2. Background

Let X1, …, XK be K distinct multivariate time series vectors with dimension M1, …, MK. Using T to indicate matrix transposition, let X(t) = [X1(t)T, …, XK(t)T]T for each time t ∈ ℤ be a second order stationary time series with spectral density matrix S(ω) at each frequency ω ∈ [−π, π). To justify our formal computation, we assume that S(ω) is uniformly bounded from below and above and invertible at all frequencies (Hannan, 1970). This is called the boundedness condition which guarantees that the following autoregressive (AR) representation of X holds in the mean square sense

X(t)=l=1+A(l)X(tl)+ϵ(t),    (1)

where ϵ(t) = [ϵ1(t)T … ϵK(t)T]T stands for a zero mean innovation process, i.e., 𝔼[ϵ(t)ϵ(t)T] = Σ and 𝔼[ϵ(t)ϵ(l)T] = 0 for lt. For l ≥ 1, A(l) are (M1 + … + MK)2-dimensional matrices. Let Apq(l) for p, q ∈ {1, …, K} and l ≥ 1 be Mp × Mq-dimensional matrices so that A(l) has the following structure

A(l)=[A11(l)A1M(l)AM1(l)AMM(l)]

We define A¯(ω)=Il1A(l)e1ωl.

Under the boundedness condition, the following moving average (MA) mean square sense representation for the process X also holds

X(t)=l=0+H(l)ϵ(tl),    (2)

where H(l) for l ≥ 0 are (M1 + … + MK)2-dimensional matrices. Let H¯(ω)=l0H(l)e1ωl. We have that Ā*(ω) = H−1(ω) for all ω ∈ [−π, π). The superscript * indicates the matrix complex conjugate.

Let P(ω) = S−1(ω). bPDC from the multivariate process Xj to the process Xi at frequency ω, denoted π(b)ij(ω), is defined (Takahashi, 2009; Faes and Nollo, 2013) by

πij(b)(ω)=1det(Pjj(ω)A¯ij*(ω)Σii1A¯ij(ω))det(Pjj(ω))1,    (3)

where det indicates the determinant and the subscript indices relate to the natural block structure associated with the matrices.

Let Θ = Σ−1. bDC from the multivariate process Xj to the process Xi at frequency ω, denoted γ(b)ij(ω), is defined (Takahashi, 2009; Faes and Nollo, 2013) by

γij(b)(ω)=1det(Sii(ω)H¯ij(ω)Θjj1H¯ij*(ω))det(Sii(ω))1.    (4)

Note that the present bDC definition differs slightly from the one in Faes and Nollo (2013). We removed the unnecessary condition of strict causality, i.e., diagonality of Σ, simply by substituting Σ−1jj by Θ−1jj in their definition of bDC as it is more suited for formulating information theoretic results as shown ahead.

Consider a second-order stationary multivariate process W(t) = [Y(t)T Z(t)T]T. The block coherence between Y and Z at frequency ω is defined as (Nedungadi et al., 2011)

CYZ(b)(ω)=1det(SWW(ω))det(SYY(ω))1det(SZZ(ω))1.    (5)

Observe that we used the process name in the subscript of the power spectrum S to indicate the corresponding spectral density matrices. In the rest of the article, we will use interchangeably the process name or the corresponding indices in the subscript whenever there is no ambiguity.

Another important definition is that of mutual information rate (MIR) between two multivariate strictly stationary processes Y and Z is

MIRYZ=limt+1t𝔼[logd(Y(1),,Y(t),Z(1),,Z(t))d(Y(1),,Y(t))d(Z(1),,Z(t))].    (6)

The classical relationship between block coherence (Equation 5) and mutual information rate (Equation 6) follows from

Theorem. (Gelfand and Yaglom, 1959; Pinsker, 1964) If Y and Z are jointly stationary Gaussian processes satisfying the boundedness condition, we have that the MIR between Y and Z is given by

MIRYZ=14πππlog(1CYZ(b)(ω))dω.    (7)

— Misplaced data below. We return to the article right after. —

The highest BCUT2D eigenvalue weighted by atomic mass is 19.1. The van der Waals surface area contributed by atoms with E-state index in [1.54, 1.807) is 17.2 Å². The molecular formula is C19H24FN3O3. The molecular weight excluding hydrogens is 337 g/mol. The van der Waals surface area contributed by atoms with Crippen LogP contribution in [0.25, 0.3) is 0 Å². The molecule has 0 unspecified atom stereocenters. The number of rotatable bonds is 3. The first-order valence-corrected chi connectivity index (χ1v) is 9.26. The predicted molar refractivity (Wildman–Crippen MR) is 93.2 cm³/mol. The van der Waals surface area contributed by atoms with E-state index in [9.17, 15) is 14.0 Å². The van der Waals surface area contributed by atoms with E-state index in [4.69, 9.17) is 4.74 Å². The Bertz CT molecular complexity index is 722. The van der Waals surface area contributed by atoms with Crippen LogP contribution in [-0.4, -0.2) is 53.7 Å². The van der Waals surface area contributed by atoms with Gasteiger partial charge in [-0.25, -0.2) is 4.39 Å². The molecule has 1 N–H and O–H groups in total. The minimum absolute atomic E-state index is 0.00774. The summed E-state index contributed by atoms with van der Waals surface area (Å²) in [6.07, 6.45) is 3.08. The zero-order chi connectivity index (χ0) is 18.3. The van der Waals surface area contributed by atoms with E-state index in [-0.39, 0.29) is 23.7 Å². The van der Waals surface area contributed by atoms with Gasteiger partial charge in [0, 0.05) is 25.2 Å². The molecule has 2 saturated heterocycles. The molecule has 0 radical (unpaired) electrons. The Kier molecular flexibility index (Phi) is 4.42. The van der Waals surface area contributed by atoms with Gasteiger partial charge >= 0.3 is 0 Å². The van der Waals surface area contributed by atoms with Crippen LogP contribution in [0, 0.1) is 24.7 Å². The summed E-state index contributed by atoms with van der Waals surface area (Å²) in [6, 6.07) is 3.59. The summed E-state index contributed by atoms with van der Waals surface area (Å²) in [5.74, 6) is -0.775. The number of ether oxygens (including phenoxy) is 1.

Now, following Takahashi et al. (2010), we define, for i ∈ {1, …, K}, the partialized process ηi by

ηi(t)=Xi(t) 𝔼[Xi(t)|{Xj(l),ji,l}],    (8)

where 𝔼[⊙|⊙] henceforth denotes the best linear conditional predictor. Likewise the partialized innovation process ζi for i ∈ {1, …, K} is

ζi(t)=ϵi(t) 𝔼[ϵi(t)|{ϵj(t),ji}].    (9)

Observe that both partialized process and partialized innovation process were defined in Takahashi et al. (2010) but for the special case of scalar ηi and ζi.

3. Relation Between bPDC/bDC and Mutual Information Rate

Our first result establishes the relationship between bPDC and block coherence and is analogous to Theorem 1 in Takahashi et al. (2010).

Theorem 1. Let X satisfy the boundedness condition. For all i, j ∈ {1, …, K} and all frequencies ω ∈ [−π, π) we have that

πij(b)(ω)=Cϵiηj(b)(ω).    (10)

A straightforward corollary is

Corollary 1. Let X be a stationary Gaussian process and satisfy the boundedness condition. For all i, j ∈ {1, …, K} we have that

MIRϵiηj=14πππlog(1πij(b)(ω))dω.    (11)

Similar results also hold for bDC.

Theorem 2. Let X satisfy the boundedness condition. For all i, j ∈ {1, …, K} and all frequencies ω ∈ [−π, π) we have that

γij(b)(ω)=CXiζj(b)(ω).    (12)

and

Corollary 2. Let X be a stationary Gaussian process and satisfy the boundedness condition. For all i, j ∈ {1, …, K}, we have that

MIRXiζj=14πππlog(1γij(b)(ω))dω.    (13)

4. Canonical PDC and DC

Canonical correlation is a classical method developed initially by Hotelling (1936) to address the relationship between random vectors. Brillinger (1981) generalized the method for time series and gave an excellent account of the relationship between canonical correlation analysis and different ideas in multivariate statistics. Our formulation of canonical coherence is equivalent to the definition introduced by Brillinger (1981).

Let Y and Z be respectively MY- and MZ-dimensional jointly second order stationary processes. To better understand the relationship between Y and Z, we can ask the following question: Which components of Y and Z are most representative of the interaction between the processes? One way to formalize this is to consider filtering matrices BY(l) (1 × MY) and BZ(l) (1 × MZ), for all l ∈ ℤ and define the scalar processes bY and bZ by

bY(t)=lBY(l)Y(tl)    (14)

and

bZ(t)=lBZ(l)Z(tl),    (15)